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Empire Style Furniture

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Whether you’re looking for furniture made to look like a palace or a simple sofa, Empire style pieces can be found in many different styles and prices. This style of furniture was first developed in the early Directoire and Consulat periods and was greatly influenced by both Greek and Roman antiquity. Its heavy, substantial style is symmetrical and features eagles, bees, and laurel wreaths.

Greek and Roman antiquity strongly influenced the Empire style

Among the most important factors that shaped the early nineteenth century design movement known as Empire style was the influence of Greek and Roman antiquity. These two ancient civilizations had a tremendous influence on architecture, art, and other aspects of modern life. These cultures influenced many other societies as well.

In the eighteenth century, many archaeological treasures from the Roman Empire were found. They were then incorporated into the designs of buildings. The Jefferson Memorial, for example, looks like it was inspired by the architecture of the Roman Empire.

The first important pattern book defining Empire style was the Recueil de Decorations Interieures (1812). This was written by two of the most influential architects in the Empire, Pierre-Leonard Fontaine and Joseph-Pierre Percier. The book provides a short visual survey of the fine and decorative arts of the Empire’s first century. It focuses on the most significant works and discusses the major social factors that affected the works.

Heavy and substantial

Among the most distinctive characteristics of Empire furniture is its size and weight. Many pieces are carved with ornately shaped legs and feet. The feet of Empire furniture can be either flat or scrolled. The legs are typically thicker and heavier than those of other periods.

Empire furniture is made from the finest mahogany or rosewood veneers. The surfaces are ornately carved with marquetry and ormolu mountings. Some pieces are decorated with painted versions that may have caned back panels.

Another characteristic of Empire furniture is its symmetry. The curved front of the chest of drawers resembles a swan neck. Other pieces are supported by legs that are lyre-shaped.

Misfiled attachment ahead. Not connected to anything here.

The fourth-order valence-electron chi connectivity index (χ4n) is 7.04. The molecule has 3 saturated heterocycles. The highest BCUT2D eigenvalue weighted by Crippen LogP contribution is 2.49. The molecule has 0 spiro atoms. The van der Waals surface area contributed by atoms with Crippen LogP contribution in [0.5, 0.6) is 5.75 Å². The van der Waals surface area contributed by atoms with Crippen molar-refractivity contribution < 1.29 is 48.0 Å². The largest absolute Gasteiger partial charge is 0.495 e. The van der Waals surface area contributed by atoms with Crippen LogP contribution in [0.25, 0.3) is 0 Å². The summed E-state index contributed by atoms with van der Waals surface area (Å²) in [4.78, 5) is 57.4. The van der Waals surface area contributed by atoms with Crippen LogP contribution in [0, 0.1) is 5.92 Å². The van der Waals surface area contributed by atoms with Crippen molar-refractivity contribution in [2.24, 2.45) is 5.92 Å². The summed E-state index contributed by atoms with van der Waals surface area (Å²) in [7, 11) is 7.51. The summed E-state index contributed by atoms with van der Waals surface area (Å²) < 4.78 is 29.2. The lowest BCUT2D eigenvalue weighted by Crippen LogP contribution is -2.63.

During Napoleon Bonaparte’s rule in France, he favored large, symmetrical, and imposing Empire furniture pieces. He wanted to promote his authority and make his country great. The style drew from the Roman, Greek, and Egyptian cultures.

Napoleon’s furniture included eagles, sphinxes, palm leaves, and other ancient symbols of power and strength. In addition, the style often displayed military trophies and coats of arms.

The furniture was made of mahogany. Marble was also commonly used. The use of woods from outside of France was limited, so local woods were often used. Walnut and maple were sometimes locally sourced.

Empire furniture was a popular style in the United States during the mid-1820s. It is easy to recognize this style once you understand the characteristics. These include:

The furniture was characterized by symmetry and clear silhouettes. The decoration focused on the most favored decorative motifs.

Featured eagles, bees, and laurel wreaths

Among the various symbols of the French Empire are eagles, bees, and laurel wreaths. Throughout history, these motifs were used to express power and authority. During the Napoleonic era, they were a popular decoration on furniture. These emblems also adorned badges and adornments. They have survived to this day and are often used to decorate wallpaper and modern day items.

The eagle was the emperor’s symbol. Its presence on the frame may have been symbolic of the emperor’s position as the head of the army, and is also a symbol of the French Empire. The bay leaf is a secondary reoccurring motif in Empire symbolism. Its branches form a characteristic Directoire and Empire ornament.

Developed in the earlier Directoire and Consulat periods

During the late 18th century, the French Empire style began to spread throughout Europe. During this time, Napoleon Bonaparte’s style was heavily influenced by Egyptian grandeur. His kingly influence was reflected in the furniture design, which often featured Egyptian motifs.

The Empire style was a rectilinear style of furniture, often covered with large sheets of veneer. It was also distinguished by its ornamentation. Ormolu, a gilded bronze, was often used to decorate the furnishings. Other common motifs included palm leaves, initials of Napoleon and Josephine, and a golden eagle.

During this period, a wide variety of objects were made, including a lit bateau, a boat-shaped day bed. During the Empire, the symbols of seduction, sensuality, and military strength were combined. These themes also influenced the designs of other objects.

Made at every price level

During the 1820s, industrialization spurred a national furniture industry on its ear. The most expensive item was the marquee and the cheapest was the humble table top. Typical home furnishings were made of mahogany or walnut. It was a great time to be a home maker. Thankfully, the burgeoning middle class was able to enjoy the benefits of the golden age of manufacturing in the U.S. Of course, the most challenging part was finding a suitable locale. Fortunately, there were a few enclaves, a plethora of consortia, and an ingenious inventor. The following year, the first factory was born in the state of New York.

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